Review Acer Aspire One D255 Netbook (N550)
Dual high-flyer. Dual core is moving into Netbooks. That the battery run times don't shorten as a result, and instead increase is shown by our tested device. Why the mobility nevertheless casts a shadow can be discovered in this review.
Using the description Aspire One the manufacturer Acer sells its netbooks, regardless of whether they are equipped with an AMD or Intel processor. The last Aspire One we reviewed was merely called 533 and was equipped with a suped up DDR3 compatible Atom-N455. But the Netbook is in a state of transformation since Dual-Core Atom is attempting to replace single core CPUs.
In our review we are testing the Aspire One D255 with an Atom N550 (2 x 1.5 GHz), DDR3 RAM, 250 GB hard drive, and Bluetooth 3.0+HS. Discover whether we are dealing with a revolution as a result of the Dual-Core Atom, or merely a small technical advance. Skepticism is always a wise trait, since alone for marketing reasons, a Dual-Core sells itself better than a single core processor. We will thoroughly compare the Atom N550 with the single-core N450/N455.
The new netbook comes with a significantly changed chassis. The construction has nothing left in common with the barebone from the Aspire One 533 (N455), with the exception of the form factor and the FineTip keyboard. It is much more closely related to the Aspire One 521 (AMD K125) family.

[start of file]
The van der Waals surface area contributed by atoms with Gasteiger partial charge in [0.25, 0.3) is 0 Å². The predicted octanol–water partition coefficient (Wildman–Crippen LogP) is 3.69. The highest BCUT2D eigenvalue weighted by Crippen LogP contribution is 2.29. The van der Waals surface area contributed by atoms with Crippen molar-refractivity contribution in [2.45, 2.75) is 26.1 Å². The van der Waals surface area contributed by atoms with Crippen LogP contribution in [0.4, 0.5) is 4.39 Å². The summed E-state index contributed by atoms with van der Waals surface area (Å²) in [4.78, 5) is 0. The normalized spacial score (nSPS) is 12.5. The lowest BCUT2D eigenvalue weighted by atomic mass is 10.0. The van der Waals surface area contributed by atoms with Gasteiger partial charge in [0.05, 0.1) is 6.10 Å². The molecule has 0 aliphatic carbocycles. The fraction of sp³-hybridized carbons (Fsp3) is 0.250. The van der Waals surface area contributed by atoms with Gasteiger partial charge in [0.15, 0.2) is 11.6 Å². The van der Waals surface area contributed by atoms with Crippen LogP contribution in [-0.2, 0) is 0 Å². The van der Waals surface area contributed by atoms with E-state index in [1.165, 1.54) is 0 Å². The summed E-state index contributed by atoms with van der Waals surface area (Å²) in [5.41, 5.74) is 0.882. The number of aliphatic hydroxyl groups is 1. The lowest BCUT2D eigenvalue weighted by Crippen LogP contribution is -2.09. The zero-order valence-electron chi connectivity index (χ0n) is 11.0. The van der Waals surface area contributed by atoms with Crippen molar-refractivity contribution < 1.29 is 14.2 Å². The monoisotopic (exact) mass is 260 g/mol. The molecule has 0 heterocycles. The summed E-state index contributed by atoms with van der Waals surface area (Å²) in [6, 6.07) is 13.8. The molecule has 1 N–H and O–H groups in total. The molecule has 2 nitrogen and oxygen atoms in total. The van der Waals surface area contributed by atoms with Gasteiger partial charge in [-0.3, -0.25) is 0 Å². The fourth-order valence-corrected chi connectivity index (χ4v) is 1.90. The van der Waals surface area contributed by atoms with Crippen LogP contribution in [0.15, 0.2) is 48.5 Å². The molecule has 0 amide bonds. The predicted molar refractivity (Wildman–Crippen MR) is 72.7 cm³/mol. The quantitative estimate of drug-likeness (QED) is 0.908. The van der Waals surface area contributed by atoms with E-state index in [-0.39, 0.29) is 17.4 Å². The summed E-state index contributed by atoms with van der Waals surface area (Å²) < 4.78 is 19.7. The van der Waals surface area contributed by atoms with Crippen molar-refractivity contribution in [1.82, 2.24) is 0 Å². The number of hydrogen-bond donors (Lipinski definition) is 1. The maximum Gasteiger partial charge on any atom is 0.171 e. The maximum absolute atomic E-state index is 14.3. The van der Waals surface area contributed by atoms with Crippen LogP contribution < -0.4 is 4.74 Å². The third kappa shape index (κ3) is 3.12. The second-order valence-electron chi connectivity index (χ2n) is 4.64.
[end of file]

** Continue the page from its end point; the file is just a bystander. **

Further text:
The style of the shapes has once again ended up more edgy, corners are no longer so well rounded, and the lid is attached lower. Remained has the relatively thin lid, and the frontally tapered chassis. The bottom consists out of a single homogeneous plate as with the One 533, which can only be removed after removing the keyboard. Underneath are the 2.5 inch hard drive, the RAM, and the WLAN module (Mini PCI Express). An attempt to access these already failed at the keyboard stage though, due to the fact that the small plastic latches couldn't be released.
The plastic case does not have very good stability though. Using both hands and a little strength it was possible to bend the base unit significantly. Depending on the held area this can also lead to cracking sounds. Pressure on the petite palm resting area shows a clear indentation on the right. The base plate in contrast is resilient to our bending attempts.
The AMD sister-model One 521 (K125) has got a more stable and thicker chassis, despite of optical similarities. Also the access to the components is handled differently, which is more classical via the base plate.
The lid can be opened to almost 180 degrees. This makes reading documents or websites easier when wanting or having to hold the Mini upright. The right angled hinges are firmly attached to the base unit, and we needed both hands to open the lid because they were so rigid. In return the display does not wobble on a train or in a car on journeys.
The high-gloss optics with a metallic effect (lid) is less favorable in our opinion. The surfaces are quickly covered in smudges and finger prints. Acer doesn't let users down though, and provides a polishing cloth for this. The Aspire One logo unfortunately doesn't make as much of a qualitative impression as on the One 521 (AMD version), where the logo is integrated into the surface.